A burdock plant grows at the edge of my yard in a spot of sun where the dog likes to lay.
It is almost as tall as I, and its curly leaves are brown like the coat on a retriever.
I could root out the invasive plant, but I don’t.
It is a lesson in seed dispersal, and it reminds me of Velcro.
I met him decades ago when I was 30 feet up a Sitka spruce tree with the steel spur strapped to my boot precariously slipping from the bark. I wrestled a 60-pound Skookum brush block with one hand and 3/4-inch cable with the other. A Husqvarna chain saw dangled like an oily pendulum from my belt, threatening to pull me from my perch.
“Need some help?” I heard someone say.
My reply isn’t noteworthy.
The small man with the frizzy hair springing from beneath a blaze orange, logger’s tin hat was, however, worthy of consideration.
He had been sent up the hill by the siderod of the logging show I worked, and now stood in a patch of brush on the ground below me, looking up with owl-like fascination.
He was lean and dressed in the garb of lumberjacks at the time. His rigging jeans were stagged below the knee, held up by red suspenders, his cotton gloves were new, and because it was early in the day, a still-clean railroader shirt was tucked inside his trousers. A golf ball bulge of tobacco threatened to bust from his lower lip.
“Looks like you got yourself into a pickle,” he pined.
He called himself Velcro and I got to know him pretty well, since we were a small crew, and he liked to help me string blocks in trees to keep the lines off the ground, and with other sundry tasks that kept him from the rigging, which is the working end of a logging show.
And I learned how he got his name.
Because he was a tramp logger, one whose wanderlust usually kicked in after his second or third payday, Velcro had the opportunity to work in a variety of camps throughout the archipelago.
He left each experience with a new nickname, something a legal team calls an alias.
In the last camp from which he tramped, Velcro explained, he found himself in the path of impending calamity when a log deck hurled loose from the log landing on a hill above him, so he slammed himself into the earth as if he were dirt.
When the disaster passed, a logger who had watched from the safety of a loading machine, said in the wake of the thundering logs, the slight, owl-eyed man had made himself small as a seed pod. Velcro had stuck hard and tight to the ground like a bur.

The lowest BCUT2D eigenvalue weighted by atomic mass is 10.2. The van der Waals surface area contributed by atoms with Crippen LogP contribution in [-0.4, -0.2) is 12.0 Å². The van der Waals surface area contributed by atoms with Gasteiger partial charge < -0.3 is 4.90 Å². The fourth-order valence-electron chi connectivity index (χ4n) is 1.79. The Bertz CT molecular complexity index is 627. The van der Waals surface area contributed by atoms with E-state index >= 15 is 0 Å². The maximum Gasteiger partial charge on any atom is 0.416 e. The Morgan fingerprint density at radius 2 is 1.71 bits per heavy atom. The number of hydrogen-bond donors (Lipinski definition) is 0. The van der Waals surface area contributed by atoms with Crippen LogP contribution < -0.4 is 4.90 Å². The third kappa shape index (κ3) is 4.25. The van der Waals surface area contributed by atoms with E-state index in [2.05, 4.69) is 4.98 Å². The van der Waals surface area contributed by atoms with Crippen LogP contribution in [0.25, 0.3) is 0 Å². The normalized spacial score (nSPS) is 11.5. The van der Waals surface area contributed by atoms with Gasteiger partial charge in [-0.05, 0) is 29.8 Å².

A moniker was born.
Which brings us to seed dispersal and the burdock plant at the edge of the yard where the pointer likes to lay.
Back when I hunted more and was usually accompanied by a sniffing dog of questionable heritage, the two of us would return from the field with a shotgun bouncing in the back seat and the dog bouncing along in the front. As I drove, we picked burs, sticktights and bramblefidgets from our napes, hocks, socks, and any place we could reach or chew.
It was a meticulous business requiring a modicum of dexterity as I watched the road, while the dog just gnawed the seeds from his fur.
On one of those return trips, it dawned on me that I was acting as a vehicle to transfer weed seeds from far away fencerows and railroad rights-of-way to my own semi-manicured backyard.
By then, scientists and entrepreneurs had already latched on to this idea and had marketed it to clothing companies. By recreating with polymers, the hooks and teeth of burs and bramblefidgets, these scions of the business and science world had invented Velcro.
Sticktights picked from the neck of the dog are often an inevitable part of the post-bird hunting experience.
Hunters call them bad luck, as in, “Hanson’s wheat patch has got more burdocks than birds.”
Whereas, to many outdoor enthusiasts, Velcro is a good thing.
Aside from the noise, it makes when you’re adjusting your pack in a tree stand, it’s pretty OK stuff.
The people I knew who went by the name of Velcro were neither bad nor good, just few.
There was really just the one, who could grow on you until his wanderlust had him dispersed elsewhere.
Velcro is personified in some way by the weed growing along the fence in the sun where the pointer likes to lay.
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Ralph Bartholdt can be reached at email@example.com.